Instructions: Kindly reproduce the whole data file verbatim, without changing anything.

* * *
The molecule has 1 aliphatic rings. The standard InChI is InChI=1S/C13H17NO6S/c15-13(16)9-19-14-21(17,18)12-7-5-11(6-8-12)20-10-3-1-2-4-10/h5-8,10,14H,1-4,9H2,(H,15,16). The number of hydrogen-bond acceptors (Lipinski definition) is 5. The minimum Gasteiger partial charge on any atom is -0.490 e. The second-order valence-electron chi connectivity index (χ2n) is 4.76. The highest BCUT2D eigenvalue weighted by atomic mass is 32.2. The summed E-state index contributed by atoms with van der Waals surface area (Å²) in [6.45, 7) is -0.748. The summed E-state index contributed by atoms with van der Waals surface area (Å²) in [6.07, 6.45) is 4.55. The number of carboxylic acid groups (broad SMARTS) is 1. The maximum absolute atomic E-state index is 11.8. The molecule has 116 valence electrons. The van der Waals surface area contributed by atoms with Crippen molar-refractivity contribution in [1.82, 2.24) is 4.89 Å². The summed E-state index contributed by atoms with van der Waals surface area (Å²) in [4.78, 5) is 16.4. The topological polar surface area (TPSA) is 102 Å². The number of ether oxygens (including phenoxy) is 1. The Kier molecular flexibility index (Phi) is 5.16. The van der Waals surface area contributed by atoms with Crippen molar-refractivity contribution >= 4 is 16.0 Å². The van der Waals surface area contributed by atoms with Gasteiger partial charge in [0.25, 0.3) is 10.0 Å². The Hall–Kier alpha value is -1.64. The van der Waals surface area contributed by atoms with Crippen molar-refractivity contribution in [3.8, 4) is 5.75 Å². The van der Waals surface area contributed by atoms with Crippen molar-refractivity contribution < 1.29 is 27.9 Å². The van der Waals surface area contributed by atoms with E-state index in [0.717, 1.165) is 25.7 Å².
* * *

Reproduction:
The molecule has 1 aliphatic rings. The standard InChI is InChI=1S/C13H17NO6S/c15-13(16)9-19-14-21(17,18)12-7-5-11(6-8-12)20-10-3-1-2-4-10/h5-8,10,14H,1-4,9H2,(H,15,16). The number of hydrogen-bond acceptors (Lipinski definition) is 5. The minimum Gasteiger partial charge on any atom is -0.490 e. The second-order valence-electron chi connectivity index (χ2n) is 4.76. The highest BCUT2D eigenvalue weighted by atomic mass is 32.2. The summed E-state index contributed by atoms with van der Waals surface area (Å²) in [6.45, 7) is -0.748. The summed E-state index contributed by atoms with van der Waals surface area (Å²) in [6.07, 6.45) is 4.55. The number of carboxylic acid groups (broad SMARTS) is 1. The maximum absolute atomic E-state index is 11.8. The molecule has 116 valence electrons. The van der Waals surface area contributed by atoms with Crippen molar-refractivity contribution in [1.82, 2.24) is 4.89 Å². The summed E-state index contributed by atoms with van der Waals surface area (Å²) in [4.78, 5) is 16.4. The topological polar surface area (TPSA) is 102 Å². The number of ether oxygens (including phenoxy) is 1. The Kier molecular flexibility index (Phi) is 5.16. The van der Waals surface area contributed by atoms with Crippen molar-refractivity contribution >= 4 is 16.0 Å². The van der Waals surface area contributed by atoms with Gasteiger partial charge in [0.25, 0.3) is 10.0 Å². The Hall–Kier alpha value is -1.64. The van der Waals surface area contributed by atoms with Crippen molar-refractivity contribution in [3.8, 4) is 5.75 Å². The van der Waals surface area contributed by atoms with Crippen molar-refractivity contribution < 1.29 is 27.9 Å². The van der Waals surface area contributed by atoms with E-state index in [0.717, 1.165) is 25.7 Å².